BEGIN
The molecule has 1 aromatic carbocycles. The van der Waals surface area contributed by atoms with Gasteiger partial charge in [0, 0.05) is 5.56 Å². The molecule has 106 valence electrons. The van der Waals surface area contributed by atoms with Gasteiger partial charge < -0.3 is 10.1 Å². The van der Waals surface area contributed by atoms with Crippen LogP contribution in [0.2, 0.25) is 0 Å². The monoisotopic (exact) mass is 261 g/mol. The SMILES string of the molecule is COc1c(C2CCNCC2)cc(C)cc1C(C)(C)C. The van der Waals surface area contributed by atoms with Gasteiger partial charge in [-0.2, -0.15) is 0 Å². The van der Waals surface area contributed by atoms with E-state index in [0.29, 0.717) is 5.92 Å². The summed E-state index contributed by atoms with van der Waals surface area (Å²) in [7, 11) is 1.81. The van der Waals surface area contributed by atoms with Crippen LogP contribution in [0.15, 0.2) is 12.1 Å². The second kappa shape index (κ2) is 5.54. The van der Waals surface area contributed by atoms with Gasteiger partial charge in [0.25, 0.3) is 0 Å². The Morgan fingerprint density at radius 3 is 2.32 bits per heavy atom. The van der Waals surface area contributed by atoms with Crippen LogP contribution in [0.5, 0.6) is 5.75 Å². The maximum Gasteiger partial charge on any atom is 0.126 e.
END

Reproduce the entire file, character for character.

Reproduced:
The molecule has 1 aromatic carbocycles. The van der Waals surface area contributed by atoms with Gasteiger partial charge in [0, 0.05) is 5.56 Å². The molecule has 106 valence electrons. The van der Waals surface area contributed by atoms with Gasteiger partial charge < -0.3 is 10.1 Å². The van der Waals surface area contributed by atoms with Crippen LogP contribution in [0.2, 0.25) is 0 Å². The monoisotopic (exact) mass is 261 g/mol. The SMILES string of the molecule is COc1c(C2CCNCC2)cc(C)cc1C(C)(C)C. The van der Waals surface area contributed by atoms with Gasteiger partial charge in [-0.2, -0.15) is 0 Å². The van der Waals surface area contributed by atoms with E-state index in [0.29, 0.717) is 5.92 Å². The summed E-state index contributed by atoms with van der Waals surface area (Å²) in [7, 11) is 1.81. The van der Waals surface area contributed by atoms with Crippen LogP contribution in [0.15, 0.2) is 12.1 Å². The second kappa shape index (κ2) is 5.54. The van der Waals surface area contributed by atoms with Gasteiger partial charge in [0.25, 0.3) is 0 Å². The Morgan fingerprint density at radius 3 is 2.32 bits per heavy atom. The van der Waals surface area contributed by atoms with Crippen LogP contribution in [0.5, 0.6) is 5.75 Å². The maximum Gasteiger partial charge on any atom is 0.126 e.